See, the most important thing is the representation of women. Traditionally, we have had the Panchayati Raj, which has made over a million women become immediately enter the Panchayats. So politically, that has actually happened. But the next step is to get women into the state assemblies and the parliament, so you have women in the most important decision-making.
Women in India have lesser property rights, so what is the government doing to ensure and increase the property rights of women in India?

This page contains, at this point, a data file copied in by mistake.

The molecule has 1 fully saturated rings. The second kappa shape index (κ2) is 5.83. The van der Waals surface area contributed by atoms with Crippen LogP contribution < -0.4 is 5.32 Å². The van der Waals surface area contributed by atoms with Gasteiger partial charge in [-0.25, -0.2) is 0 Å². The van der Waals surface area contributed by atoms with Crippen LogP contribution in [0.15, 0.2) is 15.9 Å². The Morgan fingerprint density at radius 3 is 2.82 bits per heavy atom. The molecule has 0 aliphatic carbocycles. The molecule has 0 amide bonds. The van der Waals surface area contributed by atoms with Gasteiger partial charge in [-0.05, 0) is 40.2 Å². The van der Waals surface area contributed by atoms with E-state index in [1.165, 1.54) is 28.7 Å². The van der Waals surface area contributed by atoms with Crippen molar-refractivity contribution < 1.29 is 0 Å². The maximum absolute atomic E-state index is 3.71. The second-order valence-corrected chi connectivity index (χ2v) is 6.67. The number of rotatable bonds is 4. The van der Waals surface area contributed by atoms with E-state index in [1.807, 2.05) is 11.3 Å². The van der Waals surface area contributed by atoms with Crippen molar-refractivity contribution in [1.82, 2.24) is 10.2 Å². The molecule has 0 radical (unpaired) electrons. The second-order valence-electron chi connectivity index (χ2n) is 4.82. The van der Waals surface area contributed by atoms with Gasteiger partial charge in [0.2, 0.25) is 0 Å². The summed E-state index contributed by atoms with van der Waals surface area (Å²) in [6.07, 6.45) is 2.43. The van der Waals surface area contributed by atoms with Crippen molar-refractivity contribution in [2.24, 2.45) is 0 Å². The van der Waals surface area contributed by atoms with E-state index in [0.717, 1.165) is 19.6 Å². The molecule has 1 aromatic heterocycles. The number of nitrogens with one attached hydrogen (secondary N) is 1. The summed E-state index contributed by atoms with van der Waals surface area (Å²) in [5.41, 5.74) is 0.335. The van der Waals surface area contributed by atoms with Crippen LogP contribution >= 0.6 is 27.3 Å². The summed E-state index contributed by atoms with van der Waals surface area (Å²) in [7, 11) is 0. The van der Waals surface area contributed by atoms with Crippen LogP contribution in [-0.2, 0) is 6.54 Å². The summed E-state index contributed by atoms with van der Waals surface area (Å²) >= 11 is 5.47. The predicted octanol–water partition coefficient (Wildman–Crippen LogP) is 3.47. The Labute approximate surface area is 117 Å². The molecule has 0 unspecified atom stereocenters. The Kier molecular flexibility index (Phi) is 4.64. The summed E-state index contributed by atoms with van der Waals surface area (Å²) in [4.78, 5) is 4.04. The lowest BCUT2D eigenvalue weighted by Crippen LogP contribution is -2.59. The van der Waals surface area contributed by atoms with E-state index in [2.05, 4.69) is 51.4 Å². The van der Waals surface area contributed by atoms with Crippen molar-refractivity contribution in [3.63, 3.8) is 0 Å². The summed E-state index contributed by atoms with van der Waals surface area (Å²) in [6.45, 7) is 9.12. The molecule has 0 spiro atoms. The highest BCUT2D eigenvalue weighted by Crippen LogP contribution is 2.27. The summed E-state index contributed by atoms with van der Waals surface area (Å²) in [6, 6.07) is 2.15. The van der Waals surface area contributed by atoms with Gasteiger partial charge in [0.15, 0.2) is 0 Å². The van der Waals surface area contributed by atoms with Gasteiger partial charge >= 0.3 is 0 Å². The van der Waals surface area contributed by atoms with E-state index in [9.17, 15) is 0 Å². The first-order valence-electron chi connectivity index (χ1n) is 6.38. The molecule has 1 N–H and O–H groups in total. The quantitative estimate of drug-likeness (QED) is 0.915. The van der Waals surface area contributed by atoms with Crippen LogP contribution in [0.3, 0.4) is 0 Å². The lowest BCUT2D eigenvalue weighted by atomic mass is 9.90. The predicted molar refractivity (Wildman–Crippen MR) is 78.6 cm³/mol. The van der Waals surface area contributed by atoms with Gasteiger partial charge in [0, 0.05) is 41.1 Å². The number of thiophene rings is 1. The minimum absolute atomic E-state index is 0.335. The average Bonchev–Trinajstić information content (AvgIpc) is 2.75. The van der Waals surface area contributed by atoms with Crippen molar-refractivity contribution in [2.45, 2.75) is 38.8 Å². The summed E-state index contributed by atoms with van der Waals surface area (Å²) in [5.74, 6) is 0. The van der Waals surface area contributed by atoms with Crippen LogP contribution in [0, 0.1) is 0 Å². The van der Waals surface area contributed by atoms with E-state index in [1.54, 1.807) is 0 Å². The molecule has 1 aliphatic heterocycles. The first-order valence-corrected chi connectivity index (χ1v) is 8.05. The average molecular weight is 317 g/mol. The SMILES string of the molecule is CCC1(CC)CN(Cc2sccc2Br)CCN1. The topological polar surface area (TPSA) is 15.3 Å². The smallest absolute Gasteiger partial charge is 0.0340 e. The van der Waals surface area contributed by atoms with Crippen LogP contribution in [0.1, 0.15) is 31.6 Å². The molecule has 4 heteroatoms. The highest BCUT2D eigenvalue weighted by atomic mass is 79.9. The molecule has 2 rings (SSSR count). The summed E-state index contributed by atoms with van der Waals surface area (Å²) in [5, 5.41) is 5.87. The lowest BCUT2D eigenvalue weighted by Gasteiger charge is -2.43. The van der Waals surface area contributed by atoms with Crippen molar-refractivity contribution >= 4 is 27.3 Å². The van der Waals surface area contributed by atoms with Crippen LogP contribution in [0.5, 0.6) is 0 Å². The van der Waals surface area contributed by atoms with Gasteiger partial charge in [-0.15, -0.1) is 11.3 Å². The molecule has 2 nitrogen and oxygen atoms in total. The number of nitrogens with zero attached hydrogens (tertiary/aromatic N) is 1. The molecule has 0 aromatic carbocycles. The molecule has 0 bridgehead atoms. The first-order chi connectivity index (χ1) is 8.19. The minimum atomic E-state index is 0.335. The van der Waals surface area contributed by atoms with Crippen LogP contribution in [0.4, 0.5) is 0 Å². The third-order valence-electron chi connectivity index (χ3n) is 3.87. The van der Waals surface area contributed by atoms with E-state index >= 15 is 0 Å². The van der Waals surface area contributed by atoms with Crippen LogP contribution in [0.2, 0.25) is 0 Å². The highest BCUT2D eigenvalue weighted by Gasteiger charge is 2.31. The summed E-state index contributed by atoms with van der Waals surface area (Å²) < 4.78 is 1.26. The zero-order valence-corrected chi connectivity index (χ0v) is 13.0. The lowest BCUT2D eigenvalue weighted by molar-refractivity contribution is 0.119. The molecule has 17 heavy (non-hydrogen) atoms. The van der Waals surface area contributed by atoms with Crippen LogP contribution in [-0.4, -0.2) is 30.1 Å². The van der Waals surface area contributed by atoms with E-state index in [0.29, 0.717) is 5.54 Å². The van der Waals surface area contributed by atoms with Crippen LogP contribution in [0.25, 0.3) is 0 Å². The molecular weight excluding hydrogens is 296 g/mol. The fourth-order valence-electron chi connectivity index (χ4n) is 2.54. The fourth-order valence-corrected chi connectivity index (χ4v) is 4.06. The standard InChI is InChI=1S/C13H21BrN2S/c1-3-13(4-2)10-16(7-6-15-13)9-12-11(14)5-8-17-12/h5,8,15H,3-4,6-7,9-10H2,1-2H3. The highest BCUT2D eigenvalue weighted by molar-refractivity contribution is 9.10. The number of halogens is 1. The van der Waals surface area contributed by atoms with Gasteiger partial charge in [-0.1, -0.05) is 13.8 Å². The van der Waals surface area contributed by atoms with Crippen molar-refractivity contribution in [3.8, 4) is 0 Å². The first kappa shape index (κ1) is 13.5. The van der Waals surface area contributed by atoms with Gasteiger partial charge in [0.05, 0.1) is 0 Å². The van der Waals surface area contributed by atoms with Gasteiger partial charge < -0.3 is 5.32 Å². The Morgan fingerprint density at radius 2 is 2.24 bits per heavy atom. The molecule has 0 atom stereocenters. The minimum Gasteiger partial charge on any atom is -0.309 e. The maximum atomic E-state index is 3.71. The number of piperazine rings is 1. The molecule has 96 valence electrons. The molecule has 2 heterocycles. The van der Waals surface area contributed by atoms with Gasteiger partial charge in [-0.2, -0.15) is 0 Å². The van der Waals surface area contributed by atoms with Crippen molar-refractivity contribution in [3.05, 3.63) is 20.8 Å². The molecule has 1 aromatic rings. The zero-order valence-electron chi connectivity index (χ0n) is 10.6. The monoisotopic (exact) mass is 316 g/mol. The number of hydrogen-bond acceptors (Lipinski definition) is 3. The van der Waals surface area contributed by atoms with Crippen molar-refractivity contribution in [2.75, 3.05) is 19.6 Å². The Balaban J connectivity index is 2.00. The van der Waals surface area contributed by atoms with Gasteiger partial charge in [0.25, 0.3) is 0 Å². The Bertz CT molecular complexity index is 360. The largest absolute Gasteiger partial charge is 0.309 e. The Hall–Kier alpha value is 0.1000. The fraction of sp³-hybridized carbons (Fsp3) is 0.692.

DR. SAYEDA HAMEED
The state is very conscious of the fact that real power will not devolve to women unless the woman becomes an owner of a property. And this is in every government scheme, if the woman has the patta, or the title is in the name of the woman, there are certain concessions.
And for a final word for her report, who better than Ritu herself? A small-town girl from a modest background who is breaking through the silk ceiling.
When men and women are considered equal, then the economy runs efficiently, and every individual can work for the development of the country. It is therefore important that India should work to improve the condition of women. The difference between men and women needs to be removed. The work that is being done in this area needs to be sped up, and there is greater need for intervention at a policy level. This is Ritu Bhardwaj reporting on India's "Silk Ceiling."